In my opinion, the most likely scenario is an absolutely brutal game, a physical brawl where both teams try but fail to control the ball with the running game, sacks and turnovers abound, penalty flags fall from the sky like rain . . . and the team whose quarterback performs the best wins.


this is your brain on lions . . . any questions?

>> 9.21.2009

I’ve received a couple of mailbag submissions already, but once again I’d like to invite folks to send questions you might have to my email address,, message me at my Twitter feed, @lionsinwinter, or of course comment on this post!

I'll feature, and answer, your submissions in this week's mailbag post.


three cups deep: cold comfort

Yesterday, I saw the Lions lose.  The 18-game skid was didn't stop; it’s now a 19-game losing streak.  The Lions are 0-2, 0-1 in division, and all alone in the NFC North cellar once again.

I've never been a "there are no moral victories" guy. A loss is a loss, and a win is a win, but you can take positives from a game where the final score doesn't tilt your way. Lions fans can certainly take heart in Kevin Smith grinding out 83 yards against what's been the stoutest run defense of the past couple of seasons. Likewise, you can be pleased with a defense that contained Adrian Peterson to only 92 yards, and sacked Favre three times for a loss of 16 yards. You can be pleased with Matthew Stafford ‘s first touchdown connection with Calvin Johnson.  You can be pleased with Aaron Brown locking up the kick returner's role, I guess, and Jason Hanson's still perfect . . . sigh.

As frustrating and painful as this loss was, it’s much easier to find positives in this loss than in many of the previous 18.  There are a lot of folks saying that this loss was "just like last year", but those people either weren't paying attention then, weren't paying attention yesterday, or are being disingenuous.

Last year's teams would be down 21-0 at the end of the first quarter, and then spend all game trying to claw their way back into it. Then, as soon as they got a fingerhold back on the edge of the game, the other team would wake up, stomp on their fingers, and the Lions would fall back into the abyss. Many of the games where the score looked "competitive" weren't ever, really. This game was.  The Lions drew first blood, extended that lead, and then held it all the way into the locker room at halftime.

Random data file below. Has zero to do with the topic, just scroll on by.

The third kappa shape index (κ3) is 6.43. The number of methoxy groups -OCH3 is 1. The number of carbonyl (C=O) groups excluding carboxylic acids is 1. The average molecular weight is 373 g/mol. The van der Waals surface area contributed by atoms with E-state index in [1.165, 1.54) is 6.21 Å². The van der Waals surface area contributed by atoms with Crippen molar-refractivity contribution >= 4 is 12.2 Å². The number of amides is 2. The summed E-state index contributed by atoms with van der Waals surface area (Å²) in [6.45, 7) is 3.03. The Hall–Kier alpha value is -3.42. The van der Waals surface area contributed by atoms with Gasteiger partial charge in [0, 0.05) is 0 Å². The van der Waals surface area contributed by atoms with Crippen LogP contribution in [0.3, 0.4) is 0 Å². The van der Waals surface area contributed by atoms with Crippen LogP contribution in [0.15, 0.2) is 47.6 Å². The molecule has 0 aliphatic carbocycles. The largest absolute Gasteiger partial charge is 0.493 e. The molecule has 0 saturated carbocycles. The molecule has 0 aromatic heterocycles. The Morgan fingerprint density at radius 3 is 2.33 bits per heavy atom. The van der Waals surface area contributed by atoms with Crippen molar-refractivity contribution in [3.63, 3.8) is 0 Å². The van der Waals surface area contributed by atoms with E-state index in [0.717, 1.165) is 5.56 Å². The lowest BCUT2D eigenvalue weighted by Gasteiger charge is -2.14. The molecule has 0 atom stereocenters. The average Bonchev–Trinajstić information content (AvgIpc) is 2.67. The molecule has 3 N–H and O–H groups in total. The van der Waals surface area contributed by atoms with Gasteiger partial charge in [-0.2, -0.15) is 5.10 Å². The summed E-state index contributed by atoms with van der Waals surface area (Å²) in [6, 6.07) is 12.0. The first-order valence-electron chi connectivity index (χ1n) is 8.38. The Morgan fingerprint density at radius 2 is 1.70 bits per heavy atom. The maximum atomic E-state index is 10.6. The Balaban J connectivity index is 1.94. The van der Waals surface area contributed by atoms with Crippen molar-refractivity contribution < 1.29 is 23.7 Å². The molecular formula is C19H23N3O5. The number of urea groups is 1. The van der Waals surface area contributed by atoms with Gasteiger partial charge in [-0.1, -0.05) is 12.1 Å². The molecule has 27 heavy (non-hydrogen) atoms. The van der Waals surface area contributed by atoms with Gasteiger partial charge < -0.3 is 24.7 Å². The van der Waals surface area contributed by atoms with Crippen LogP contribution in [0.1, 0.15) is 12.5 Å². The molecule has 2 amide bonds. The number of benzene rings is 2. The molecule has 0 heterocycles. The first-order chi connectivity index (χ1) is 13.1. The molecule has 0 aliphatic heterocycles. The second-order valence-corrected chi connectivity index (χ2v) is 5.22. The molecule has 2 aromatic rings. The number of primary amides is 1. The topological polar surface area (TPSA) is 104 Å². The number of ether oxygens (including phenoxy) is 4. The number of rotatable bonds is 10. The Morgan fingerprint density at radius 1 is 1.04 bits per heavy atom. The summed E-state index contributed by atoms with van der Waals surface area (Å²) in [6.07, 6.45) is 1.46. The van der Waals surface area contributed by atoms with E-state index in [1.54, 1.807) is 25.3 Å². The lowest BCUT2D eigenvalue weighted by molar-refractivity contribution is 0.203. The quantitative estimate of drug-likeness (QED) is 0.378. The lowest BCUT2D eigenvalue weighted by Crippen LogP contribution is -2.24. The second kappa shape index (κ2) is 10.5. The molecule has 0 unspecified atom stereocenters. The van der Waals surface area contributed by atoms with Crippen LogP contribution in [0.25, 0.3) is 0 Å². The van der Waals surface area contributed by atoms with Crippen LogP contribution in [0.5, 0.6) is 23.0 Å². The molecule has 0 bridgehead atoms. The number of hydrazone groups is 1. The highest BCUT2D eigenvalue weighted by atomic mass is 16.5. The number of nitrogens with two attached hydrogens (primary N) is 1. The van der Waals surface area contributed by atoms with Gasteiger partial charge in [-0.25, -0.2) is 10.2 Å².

That's probably the only truly valuable nugget you can sift out of this sand: the Lions were really competitive against the Vikings--a talented, and highly regarded, contender. Quoth their graybeard under center:

"Detroit played hard, played well, and I was worried."
Lions RT Gosder Cherlius spoke well, too:
"We took the ball from the 25-yard line and didn't throw it until we got to the end zone. That felt good. Our best beat their best . . . "
It's true. The Lions, especially early, were able to get the lead, control the ball, and hold the lead for the whole first half. Unfortunately, the Gozerian finished that sentence:
" . . .but it wasn't good enough because we didn't win the game. So it means nothing."

Yeah; pretty much. I'm finding it harder and harder to muster the energy to take the positives from losses; harder and harder to tell everyone I meet that the Lions are on the right track; harder and harder to quiet the rumbling hunger in my belly for victory.

I keep telling myself that nothing's changed, this is still a Murderer's Row of an early schedule, there's still a rookie quarterback starting under center, and a win over the Vikings would have been a monumental upset--but it was bitterly frustrating to come out of the stadium having to try to be happy, rather than actually just being happy.

Oh, don't worry, I'm still me. Late in the fourth quarter, someone sitting near me called for Daunte Culpepper, and I roared back at him to shut his mouth. I'm willing to grant that Culpepper might have thrown one fewer pick and one more TD pass, but that just makes it 20-27. Stafford is not the problem here. The turnovers he committed didn't lose the Lions the game--that honor would go to Kevin Smith's third-quarter fumble.

On the Lions' 27, Smith put the ball on the turf, and the Vikings recovered. On the first play of the ensuing Vikings position, Peterson got free for the only time that day; he ran 27 yards to the house. That was pretty much the end of that. Down by a TD, the Lions' offense started pressing to make up the difference, and ultimately lost effectiveness.

Nobody's killing Smith for that fumble. He played hard, did better than expected, and was a key part of this close-but-not-quite performance--and you could say the same for Stafford.  Stafford, I suppose, just hasn't yet earned that benefit of the doubt, that "free pass" with the media and fans. That's okay, he will. He just needs to get that first "W" to take the pressure off of him, the Lions, and all of our backs.


a little bit of Karma, Maybe

>> 9.20.2009

When my wife went into labor with our first child, it was during an MSU loss to Notre Dame.  Our little girl was born the next day, during a Lions victory at Ford Field.

That was exactly five years ago, Saturday.

I'm gonna take that as a sign.